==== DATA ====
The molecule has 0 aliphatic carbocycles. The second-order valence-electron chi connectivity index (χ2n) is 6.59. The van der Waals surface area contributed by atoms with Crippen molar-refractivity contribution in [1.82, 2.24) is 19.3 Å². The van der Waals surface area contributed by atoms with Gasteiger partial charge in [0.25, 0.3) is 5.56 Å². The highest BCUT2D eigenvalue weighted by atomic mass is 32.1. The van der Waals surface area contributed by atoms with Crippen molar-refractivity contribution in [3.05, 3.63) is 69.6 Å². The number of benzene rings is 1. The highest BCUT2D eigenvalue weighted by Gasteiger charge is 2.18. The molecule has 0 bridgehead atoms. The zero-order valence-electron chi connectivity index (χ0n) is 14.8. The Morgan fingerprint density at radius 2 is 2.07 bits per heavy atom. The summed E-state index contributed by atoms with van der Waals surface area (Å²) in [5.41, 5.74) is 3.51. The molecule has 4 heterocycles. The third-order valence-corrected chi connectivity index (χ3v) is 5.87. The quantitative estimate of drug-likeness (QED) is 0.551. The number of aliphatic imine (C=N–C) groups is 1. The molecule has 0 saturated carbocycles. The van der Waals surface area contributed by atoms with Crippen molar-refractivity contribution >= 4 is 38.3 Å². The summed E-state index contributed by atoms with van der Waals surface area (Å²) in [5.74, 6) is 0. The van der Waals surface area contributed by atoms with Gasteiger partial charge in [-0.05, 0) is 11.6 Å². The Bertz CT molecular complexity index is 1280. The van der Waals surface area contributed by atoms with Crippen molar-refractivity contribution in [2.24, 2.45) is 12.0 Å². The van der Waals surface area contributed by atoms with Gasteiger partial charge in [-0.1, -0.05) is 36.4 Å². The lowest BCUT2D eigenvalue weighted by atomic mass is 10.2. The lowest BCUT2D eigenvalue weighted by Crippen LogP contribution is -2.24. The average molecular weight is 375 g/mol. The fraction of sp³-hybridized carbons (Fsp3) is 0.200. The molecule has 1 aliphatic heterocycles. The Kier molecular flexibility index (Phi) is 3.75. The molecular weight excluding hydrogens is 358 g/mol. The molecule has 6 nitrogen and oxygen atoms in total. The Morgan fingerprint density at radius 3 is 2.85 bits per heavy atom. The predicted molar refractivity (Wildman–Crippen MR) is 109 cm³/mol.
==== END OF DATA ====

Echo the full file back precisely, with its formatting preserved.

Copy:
The molecule has 0 aliphatic carbocycles. The second-order valence-electron chi connectivity index (χ2n) is 6.59. The van der Waals surface area contributed by atoms with Crippen molar-refractivity contribution in [1.82, 2.24) is 19.3 Å². The van der Waals surface area contributed by atoms with Gasteiger partial charge in [0.25, 0.3) is 5.56 Å². The highest BCUT2D eigenvalue weighted by atomic mass is 32.1. The van der Waals surface area contributed by atoms with Crippen molar-refractivity contribution in [3.05, 3.63) is 69.6 Å². The number of benzene rings is 1. The highest BCUT2D eigenvalue weighted by Gasteiger charge is 2.18. The molecule has 0 bridgehead atoms. The zero-order valence-electron chi connectivity index (χ0n) is 14.8. The Morgan fingerprint density at radius 2 is 2.07 bits per heavy atom. The summed E-state index contributed by atoms with van der Waals surface area (Å²) in [5.41, 5.74) is 3.51. The molecule has 4 heterocycles. The third-order valence-corrected chi connectivity index (χ3v) is 5.87. The quantitative estimate of drug-likeness (QED) is 0.551. The number of aliphatic imine (C=N–C) groups is 1. The molecule has 0 saturated carbocycles. The van der Waals surface area contributed by atoms with Crippen molar-refractivity contribution >= 4 is 38.3 Å². The summed E-state index contributed by atoms with van der Waals surface area (Å²) in [5.74, 6) is 0. The van der Waals surface area contributed by atoms with Gasteiger partial charge in [-0.05, 0) is 11.6 Å². The Bertz CT molecular complexity index is 1280. The van der Waals surface area contributed by atoms with Crippen molar-refractivity contribution in [2.24, 2.45) is 12.0 Å². The van der Waals surface area contributed by atoms with Gasteiger partial charge in [-0.1, -0.05) is 36.4 Å². The lowest BCUT2D eigenvalue weighted by atomic mass is 10.2. The lowest BCUT2D eigenvalue weighted by Crippen LogP contribution is -2.24. The average molecular weight is 375 g/mol. The fraction of sp³-hybridized carbons (Fsp3) is 0.200. The molecule has 1 aliphatic heterocycles. The Kier molecular flexibility index (Phi) is 3.75. The molecular weight excluding hydrogens is 358 g/mol. The molecule has 6 nitrogen and oxygen atoms in total. The Morgan fingerprint density at radius 3 is 2.85 bits per heavy atom. The predicted molar refractivity (Wildman–Crippen MR) is 109 cm³/mol.